Visitors will then be tested every few days while on the island and be required to take their temperature twice each day and report it online.

Restaurants on the island have been allowed to reopen and Bermuda’s popular beaches are open with physical distancing measures in place. On July 1, the island entered Phase 4, increasing gatherings to 50 people and reopening bars, according to the government.



Cambodia

U.S. and other foreign travelers can take advantage of the amazing temples in Cambodia (hello Angkor Wat), but it will cost them. The country requires visitors to pay a hefty travel deposit before entering to cover any potential coronavirus-related costs. 

Travelers are required to pay a $2,000 deposit upon arrival at the airport, show a negative COVID-19 medical certificate from no more than 72 hours prior to arrival, and purchase a local health insurance package, according to the U.S. Embassy in Cambodia.

Travelers must then undergo a COVID-19 test upon arrival and wait in an official facility or designated hotel for the results.

If someone on their arriving flight does test positive for the virus, all passengers have to quarantine for 14 days at a location chosen by Cambodian authorities. If all travelers test negative, they have to self-isolate for two weeks at their lodging.

Curaçao

Curaçao has reopened its borders to Americans from New York, New Jersey, Connecticut, and Florida, according to the Curaçao Tourist Board. Tourists will have to show proof of a negative COVID-19 PCR test from within 72 hours before traveling and fill out an online immigration card and Passenger Locator Card within 48 hours of their departure. Visitors will also have to show a state-issued ID to prove they live in one of the approved states.

Currently, allows travel from low- and medium-risk countries, including many Caribbean islands as well as Canada and several European nations. The island, which asks people to wear face masks if they cannot be at least 6 feet apart, has also introduced a “Dushi Stay” app — dushi meaning “sweet” in Papiamentu — to help visitors keep track of everything from entry requirements to which restaurants, attractions, and beaches are open.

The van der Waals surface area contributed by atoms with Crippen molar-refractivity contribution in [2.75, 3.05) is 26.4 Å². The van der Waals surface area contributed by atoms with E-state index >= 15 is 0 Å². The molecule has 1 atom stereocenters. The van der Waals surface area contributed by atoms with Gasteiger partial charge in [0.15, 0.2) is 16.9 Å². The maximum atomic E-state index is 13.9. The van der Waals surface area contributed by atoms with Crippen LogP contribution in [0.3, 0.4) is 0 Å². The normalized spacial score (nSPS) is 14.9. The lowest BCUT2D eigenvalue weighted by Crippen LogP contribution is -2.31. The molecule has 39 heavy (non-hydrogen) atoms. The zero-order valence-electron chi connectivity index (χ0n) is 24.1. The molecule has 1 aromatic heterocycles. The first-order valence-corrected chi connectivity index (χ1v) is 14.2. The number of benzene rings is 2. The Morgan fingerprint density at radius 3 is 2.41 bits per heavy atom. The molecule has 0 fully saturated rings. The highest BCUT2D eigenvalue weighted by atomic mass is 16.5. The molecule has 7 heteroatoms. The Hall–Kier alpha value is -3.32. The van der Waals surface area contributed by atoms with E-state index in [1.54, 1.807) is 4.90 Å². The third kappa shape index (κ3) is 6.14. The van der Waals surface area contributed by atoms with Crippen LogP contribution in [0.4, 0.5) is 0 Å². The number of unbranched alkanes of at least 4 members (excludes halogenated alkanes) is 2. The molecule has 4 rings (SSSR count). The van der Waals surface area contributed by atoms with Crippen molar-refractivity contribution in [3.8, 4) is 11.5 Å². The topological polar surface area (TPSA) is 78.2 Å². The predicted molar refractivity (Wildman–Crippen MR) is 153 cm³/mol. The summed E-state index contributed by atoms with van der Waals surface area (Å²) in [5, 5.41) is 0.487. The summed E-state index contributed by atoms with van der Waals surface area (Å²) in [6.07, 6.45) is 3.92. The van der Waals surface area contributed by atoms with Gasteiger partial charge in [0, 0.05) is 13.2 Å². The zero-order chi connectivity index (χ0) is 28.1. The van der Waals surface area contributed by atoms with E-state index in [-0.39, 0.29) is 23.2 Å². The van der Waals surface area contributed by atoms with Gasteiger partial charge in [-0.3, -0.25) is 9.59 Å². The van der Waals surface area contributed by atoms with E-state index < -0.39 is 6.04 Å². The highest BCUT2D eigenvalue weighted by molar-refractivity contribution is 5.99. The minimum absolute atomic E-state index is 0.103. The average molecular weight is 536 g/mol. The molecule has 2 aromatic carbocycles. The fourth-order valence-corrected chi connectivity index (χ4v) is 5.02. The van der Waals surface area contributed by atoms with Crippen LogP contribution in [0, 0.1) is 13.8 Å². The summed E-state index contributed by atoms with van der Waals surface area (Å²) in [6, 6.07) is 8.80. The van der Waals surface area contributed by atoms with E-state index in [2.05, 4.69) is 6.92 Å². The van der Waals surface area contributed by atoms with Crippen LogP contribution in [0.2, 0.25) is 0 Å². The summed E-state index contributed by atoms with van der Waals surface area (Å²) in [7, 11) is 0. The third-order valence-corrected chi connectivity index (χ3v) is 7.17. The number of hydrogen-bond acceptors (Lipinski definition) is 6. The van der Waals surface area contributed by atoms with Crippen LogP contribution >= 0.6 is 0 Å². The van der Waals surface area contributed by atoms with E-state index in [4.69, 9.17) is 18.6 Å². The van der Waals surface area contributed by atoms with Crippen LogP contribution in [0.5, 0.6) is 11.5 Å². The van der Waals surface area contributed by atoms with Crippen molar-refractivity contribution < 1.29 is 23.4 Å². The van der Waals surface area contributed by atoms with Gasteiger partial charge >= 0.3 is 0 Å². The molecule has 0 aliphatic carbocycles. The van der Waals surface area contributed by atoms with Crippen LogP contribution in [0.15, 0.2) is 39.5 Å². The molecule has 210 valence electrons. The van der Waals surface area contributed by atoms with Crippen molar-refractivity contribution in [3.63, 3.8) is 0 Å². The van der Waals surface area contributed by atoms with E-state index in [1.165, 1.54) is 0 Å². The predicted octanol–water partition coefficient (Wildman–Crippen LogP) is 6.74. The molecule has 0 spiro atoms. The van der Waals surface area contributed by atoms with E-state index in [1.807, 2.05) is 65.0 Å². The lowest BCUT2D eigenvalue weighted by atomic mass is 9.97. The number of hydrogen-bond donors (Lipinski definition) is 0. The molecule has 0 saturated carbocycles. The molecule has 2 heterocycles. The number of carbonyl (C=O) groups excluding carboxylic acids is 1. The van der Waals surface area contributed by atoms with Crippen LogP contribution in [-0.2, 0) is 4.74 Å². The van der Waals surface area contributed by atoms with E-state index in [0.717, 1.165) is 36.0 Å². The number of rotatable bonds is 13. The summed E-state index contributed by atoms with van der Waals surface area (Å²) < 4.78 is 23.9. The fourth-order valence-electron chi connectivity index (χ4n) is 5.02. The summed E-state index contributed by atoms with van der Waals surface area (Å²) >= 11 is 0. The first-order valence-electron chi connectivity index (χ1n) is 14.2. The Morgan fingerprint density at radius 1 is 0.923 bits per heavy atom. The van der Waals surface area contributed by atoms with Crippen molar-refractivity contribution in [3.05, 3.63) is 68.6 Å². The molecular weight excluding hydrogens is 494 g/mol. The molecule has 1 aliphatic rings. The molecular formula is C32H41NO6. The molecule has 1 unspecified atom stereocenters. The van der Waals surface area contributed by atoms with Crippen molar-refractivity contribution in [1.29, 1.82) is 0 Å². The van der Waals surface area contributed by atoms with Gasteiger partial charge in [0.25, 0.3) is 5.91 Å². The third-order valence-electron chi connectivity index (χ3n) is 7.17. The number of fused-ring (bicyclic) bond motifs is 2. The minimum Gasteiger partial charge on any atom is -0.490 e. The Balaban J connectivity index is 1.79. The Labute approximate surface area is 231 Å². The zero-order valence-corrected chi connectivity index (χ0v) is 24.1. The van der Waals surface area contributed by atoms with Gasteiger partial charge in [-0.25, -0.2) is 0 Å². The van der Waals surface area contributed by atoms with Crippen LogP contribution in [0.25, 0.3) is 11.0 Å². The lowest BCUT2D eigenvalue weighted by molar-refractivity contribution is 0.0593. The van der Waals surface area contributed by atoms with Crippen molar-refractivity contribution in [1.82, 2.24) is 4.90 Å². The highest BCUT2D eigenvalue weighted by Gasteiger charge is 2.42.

Dominican Republic 

The Dominican Republic lifted border restrictions on July 1. As part of its newly announced ″Responsible Tourism Recovery Plan,” visitors are no longer required to show proof of a negative COVID-19 test in order to enter the country. Additionally, mass testing will not be performed at the airport upon arrival, but will instead be done at random.

To ease some of the concerns of would-be travelers, the Ministry of Tourism is offering tourists visiting hotels a temporary, free travel assistance plan through December 2020. In addition to general emergency coverage, the free insurance plan covers COVID-19 testing, as well as cost coverage for long-term stays should a traveler fall ill or need to quarantine.

Jamaica

Jamaica reopened to international travel on June 15, requiring arriving passengers to undergo a temperature check and having some undergo a COVID-19 test on arrival, according to the Jamaica Tourist Board. Travelers have to present either a negative COVID-19 Antigen test or a negative PCR test no more than ten old before boarding a flight. Visitors from the U.S. are considered “high risk.”

As of Aug. 7, Jamaica requires visitors to remain under the “Stay in Zone” measure, which allows them to leave their hotels to visit approved places within the area.

The island also introduced protocols for tourism industries, including requiring each hotel to designate at least one employee at a time as a “Covid-19 Safety Point Person” to conduct spot checks.